A major drawback to the DP methods that we have discussed so far is that they involve operations over the entire state set of the MDP, that is, they require sweeps of the state set. If the state set is very large, then even a single sweep can be prohibitively expensive. For example, the game of backgammon has over states. Even if we could perform the value iteration backup on a million states per second, it would take over a thousand years to complete a single sweep.
Asynchronous DP algorithms are in-place iterative DP algorithms that are not organized in terms of systematic sweeps of the state set. These algorithms back up the values of states in any order whatsoever, using whatever values of other states happen to be available. The values of some states may be backed up several times before the values of others are backed up once. To converge correctly, however, an asynchronous algorithm must continue to backup the values of all the states: it can't ignore any state after some point in the computation. Asynchronous DP algorithms allow great flexibility in selecting states to which backup operations are applied.
For example, one version of asynchronous value iteration backs up the value, in place, of only one state, , on each step, , using the value iteration backup (4.10). If , asymptotic convergence to is guaranteed given only that all states occur in the sequence an infinite number of times. (In the undiscounted episodic case, it is possible that there are some orderings of backups that do not result in convergence, but it is relatively easy to avoid these.) Similarly, it is possible to intermix policy evaluation and value iteration backups to produce a kind of asynchronous truncated policy iteration. Although the details of this and other more unusual DP algorithms are beyond the scope of this book, it is clear that a few different backups form building blocks that can be used flexibly in a wide variety of sweepless DP algorithms.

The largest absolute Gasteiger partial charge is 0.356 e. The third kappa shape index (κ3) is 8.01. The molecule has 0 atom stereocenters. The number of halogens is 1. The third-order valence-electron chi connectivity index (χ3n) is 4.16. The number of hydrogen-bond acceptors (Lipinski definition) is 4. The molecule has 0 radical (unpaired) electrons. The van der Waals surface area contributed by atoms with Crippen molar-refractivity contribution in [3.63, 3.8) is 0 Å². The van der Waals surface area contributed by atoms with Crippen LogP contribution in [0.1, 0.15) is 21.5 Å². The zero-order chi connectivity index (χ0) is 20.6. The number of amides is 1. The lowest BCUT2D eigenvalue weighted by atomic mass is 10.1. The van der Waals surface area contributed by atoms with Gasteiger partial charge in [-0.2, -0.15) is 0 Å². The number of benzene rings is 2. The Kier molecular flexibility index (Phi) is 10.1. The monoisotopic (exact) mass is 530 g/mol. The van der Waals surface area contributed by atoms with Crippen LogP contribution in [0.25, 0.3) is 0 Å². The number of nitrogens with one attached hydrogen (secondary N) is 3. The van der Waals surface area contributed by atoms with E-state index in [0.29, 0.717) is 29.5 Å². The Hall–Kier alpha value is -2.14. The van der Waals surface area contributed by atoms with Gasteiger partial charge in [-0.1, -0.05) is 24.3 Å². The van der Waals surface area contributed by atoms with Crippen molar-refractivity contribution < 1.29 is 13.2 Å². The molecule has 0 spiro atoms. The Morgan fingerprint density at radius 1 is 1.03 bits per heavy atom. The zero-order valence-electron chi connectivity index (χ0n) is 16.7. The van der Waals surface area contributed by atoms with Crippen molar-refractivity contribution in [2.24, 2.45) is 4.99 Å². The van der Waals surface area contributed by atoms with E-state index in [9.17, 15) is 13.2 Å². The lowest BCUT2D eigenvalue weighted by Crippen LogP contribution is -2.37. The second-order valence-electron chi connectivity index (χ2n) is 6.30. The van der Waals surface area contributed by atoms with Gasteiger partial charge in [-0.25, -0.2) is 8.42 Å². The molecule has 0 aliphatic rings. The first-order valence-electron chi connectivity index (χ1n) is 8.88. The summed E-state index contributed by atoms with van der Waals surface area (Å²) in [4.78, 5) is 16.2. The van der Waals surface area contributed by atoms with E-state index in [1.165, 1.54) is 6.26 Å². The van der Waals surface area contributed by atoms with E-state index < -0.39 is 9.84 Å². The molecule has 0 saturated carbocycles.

Of course, avoiding sweeps does not necessarily mean that we can get away with less computation. It just means that an algorithm does not need to get locked into any hopelessly long sweep before it can make progress improving a policy. We can try to take advantage of this flexibility by selecting the states to which we apply backups so as to improve the algorithm's rate of progress. We can try to order the backups to let value information propagate from state to state in an efficient way. Some states may not need their values backed up as often as others. We might even try to skip backing up some states entirely if they are not relevant to optimal behavior. Some ideas for doing this are discussed in Chapter 9.
Asynchronous algorithms also make it easier to intermix computation with real-time interaction. To solve a given MDP, we can run an iterative DP algorithm at the same time that an agent is actually experiencing the MDP. The agent's experience can be used to determine the states to which the DP algorithm applies its backups. At the same time, the latest value and policy information from the DP algorithm can guide the agent's decision-making. For example, we can apply backups to states as the agent visits them. This makes it possible to focus the DP algorithm's backups onto parts of the state set that are most relevant to the agent. This kind of focusing is a repeated theme in reinforcement learning.